In 2000 at the start of the California Housing boom, she sold her house and cleared $180,000. In 2001, my father died and part of their divorce decree was that he had to have a life insurance policy of $150,000 payable to her. Prior to that, she had received $40,000 from the sale of a Florida house she got in the divorce. All in all, $370,000. She lived in an elderly community where her rent was anywhere from $550/mo to $800/mo depending on subsidies from the San Diego Housing Commission. After receiving the money, she bought herself a 2000 Honda Civic for $13,000 and gave each of us $2000.

So, the breakdown of her money is as follows:

Home Sales:   $220,000
Insurance:      $150,000
Total:              $370,000
Honda+Gifts ($ 19,000)
Remainder:  $351,000

So, through research and forensic accounting we have confirmed that over $134,000 in checks and cash were taken by Sam and Christina and we cannot find the remaining $217,000. We think it disappeared between 2010 and 2012 when Sam got my mother to redo her will and made him the Trustee of her trust. We believe that when he was the trustee he plundered her remaining accounts and hid the money. When my mother discovered this, she changed the trust and made my older brother the trustee again.  I will continue to write about our experiences in dealing with this issue.  They say that truth is stranger than fiction and I could not have made this stuff up.  Some of it is so ridiculous that it is funny and some of it incredibly sad and beyond belief. Stay Tuned!

The Visit Part 2

elder-scamThe capability to make decisions regarding one’s financial assets is one of the first abilities to decline as cognitive impairment encroaches, according to a report by the AARP Public Policy Institute. This decline of skills – often referred to as diminished capacity – can occur well before a diagnosis of a neurodegenerative disease such as Alzheimer’s and/or dementia. Given that diminished capacity greatly impairs one’s ability to make financial decisions, its detection is critical to protecting the elder from financial harm.

We had made an appointment with my mother’s doctor to address her weight and her memory.  When we visited the doctor and brought up our concern that she weighed 80 pounds he assured us this was normal for her.  He then showed us that her weight fluctuated between 75 to 85 pounds and this was normal.  We later found out that a few years earlier this same doctor had diagnosed her as being malnourished. He did a brief memory test on her and decided that she only suffered from age appropriate memory loss.  This was a bit of relief but it still concerned us that it seemed worse than that. He then scheduled a bone density test and a CT scan of her brain.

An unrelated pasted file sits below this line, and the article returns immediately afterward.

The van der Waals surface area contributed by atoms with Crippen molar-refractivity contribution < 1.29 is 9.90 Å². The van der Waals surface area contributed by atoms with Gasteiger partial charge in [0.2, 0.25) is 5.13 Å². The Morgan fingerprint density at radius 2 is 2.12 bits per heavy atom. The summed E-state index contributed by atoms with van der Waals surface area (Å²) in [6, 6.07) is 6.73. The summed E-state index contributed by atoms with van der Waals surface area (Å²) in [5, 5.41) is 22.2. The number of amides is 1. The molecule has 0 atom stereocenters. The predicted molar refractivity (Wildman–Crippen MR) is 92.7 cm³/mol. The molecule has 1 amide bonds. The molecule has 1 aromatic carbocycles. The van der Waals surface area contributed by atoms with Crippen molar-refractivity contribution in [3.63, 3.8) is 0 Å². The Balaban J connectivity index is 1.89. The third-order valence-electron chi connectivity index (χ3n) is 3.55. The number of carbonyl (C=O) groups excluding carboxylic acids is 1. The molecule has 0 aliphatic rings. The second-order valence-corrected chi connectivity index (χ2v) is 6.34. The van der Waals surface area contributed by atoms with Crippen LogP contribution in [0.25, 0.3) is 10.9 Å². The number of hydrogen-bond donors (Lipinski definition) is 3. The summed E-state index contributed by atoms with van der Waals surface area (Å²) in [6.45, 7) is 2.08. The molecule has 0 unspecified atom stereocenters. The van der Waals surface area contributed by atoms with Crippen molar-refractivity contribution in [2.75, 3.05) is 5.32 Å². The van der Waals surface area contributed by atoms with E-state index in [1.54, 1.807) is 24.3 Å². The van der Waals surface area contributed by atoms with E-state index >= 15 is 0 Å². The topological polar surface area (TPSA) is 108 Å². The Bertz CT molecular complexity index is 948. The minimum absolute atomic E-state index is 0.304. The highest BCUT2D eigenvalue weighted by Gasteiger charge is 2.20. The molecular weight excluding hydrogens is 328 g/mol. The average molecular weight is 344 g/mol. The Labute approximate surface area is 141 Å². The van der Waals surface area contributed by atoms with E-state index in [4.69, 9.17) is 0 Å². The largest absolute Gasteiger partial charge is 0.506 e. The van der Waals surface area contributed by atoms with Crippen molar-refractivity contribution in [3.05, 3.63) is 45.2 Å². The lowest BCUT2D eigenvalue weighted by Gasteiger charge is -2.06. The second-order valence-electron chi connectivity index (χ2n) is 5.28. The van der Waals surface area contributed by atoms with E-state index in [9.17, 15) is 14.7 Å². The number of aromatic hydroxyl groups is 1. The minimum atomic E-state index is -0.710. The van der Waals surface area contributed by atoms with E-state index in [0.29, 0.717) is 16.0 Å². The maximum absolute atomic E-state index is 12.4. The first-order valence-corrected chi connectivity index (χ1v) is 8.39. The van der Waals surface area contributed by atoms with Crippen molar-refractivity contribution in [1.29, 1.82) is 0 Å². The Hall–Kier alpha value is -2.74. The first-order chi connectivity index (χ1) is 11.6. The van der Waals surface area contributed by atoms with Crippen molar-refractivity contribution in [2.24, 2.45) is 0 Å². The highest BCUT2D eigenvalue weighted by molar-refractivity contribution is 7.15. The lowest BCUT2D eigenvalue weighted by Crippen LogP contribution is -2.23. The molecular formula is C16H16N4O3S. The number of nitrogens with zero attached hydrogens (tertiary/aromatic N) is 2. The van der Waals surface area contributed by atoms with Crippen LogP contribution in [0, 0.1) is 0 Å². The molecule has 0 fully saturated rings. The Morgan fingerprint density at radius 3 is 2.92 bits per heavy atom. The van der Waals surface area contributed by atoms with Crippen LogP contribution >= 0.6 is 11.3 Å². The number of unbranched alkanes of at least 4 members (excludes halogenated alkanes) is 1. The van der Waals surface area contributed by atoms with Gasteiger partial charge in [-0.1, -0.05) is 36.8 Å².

Miguel and I continued to go through our mothers files looking for any other accounts that she may have had.   We then found out the depth of the financial abuse perpetrated by Samuel Hornedo. She did not know where all her money had gone. She did not remember the $150,000 life insurance payout that she had gotten when her ex-husband died. She did not remember how my younger brother had gotten and used her credit cards. On her Citibank Credit card we found the following:

DATE DESCRIPTION AMOUNT
7/26/2015 PAYPAL *CANDYGIRL7U   4029357733    CA  $149.21
7/27/2015 STATE OF CALIF DMV INT 800-7770133   CA  $193.00
7/27/2015 STATE OF CALIF DMV INT 800-7770133   CA  $217.00
8/11/2015 PAYPAL *BANDINDUSTR   4029357733    CA  $99.00
8/12/2015 STATE OF CALIF DMV INT 800-7770133   CA  $14.00
11/11/2015 CHRISTIAN MOTORCYCLIST 8703896196   AR  $15.75
11/20/2015 ATT*BILL PAYMENT       800-288-2020  TX  $1,102.79
1/20/2016 CHECK N GO COLLECTIONS 513-2296745   OH  $63.00
2/20/2016 CHECK N GO COLLECTIONS 513-2296745   OH  $252.00
TOTAL  $2,105.75 

The State of California  DMV payments were for the registration of the 3 cars Sam and Christina Hornedo own.  My mother was not a Christian Motorcyclist and was not in a band.  The AT&T bill payment was not for my mothers account and The Check N Go Collections were all Sam.  Finally, there were more PayPal Payments to CANDYGIRL7U totaling over $600. CANDYGIRL7U was a woman named Lourdes who my brother Sam was sending money to with my mothers credit card through PayPal. We at this point contacted Citibank Visa and reported the Credit Card Fraud/Identity Theft and with my mothers consent got access to manage her accounts. They say Truth is Stranger than Fiction and this became painfully true.  In all of my life Miguel and I had never seen anything like this…we were beyond astonished! We found more financial abuse and fraud the more we dug into the documentation we had.  More to come in part 3. Please re-post and Re-Tweet this blog to help bring awareness to Financial Elder Abuse.

Financial Elder Abuse – Please Help Us Spread The Word‎

Elderly financial abuse and exploitation prevention – AgingCare.com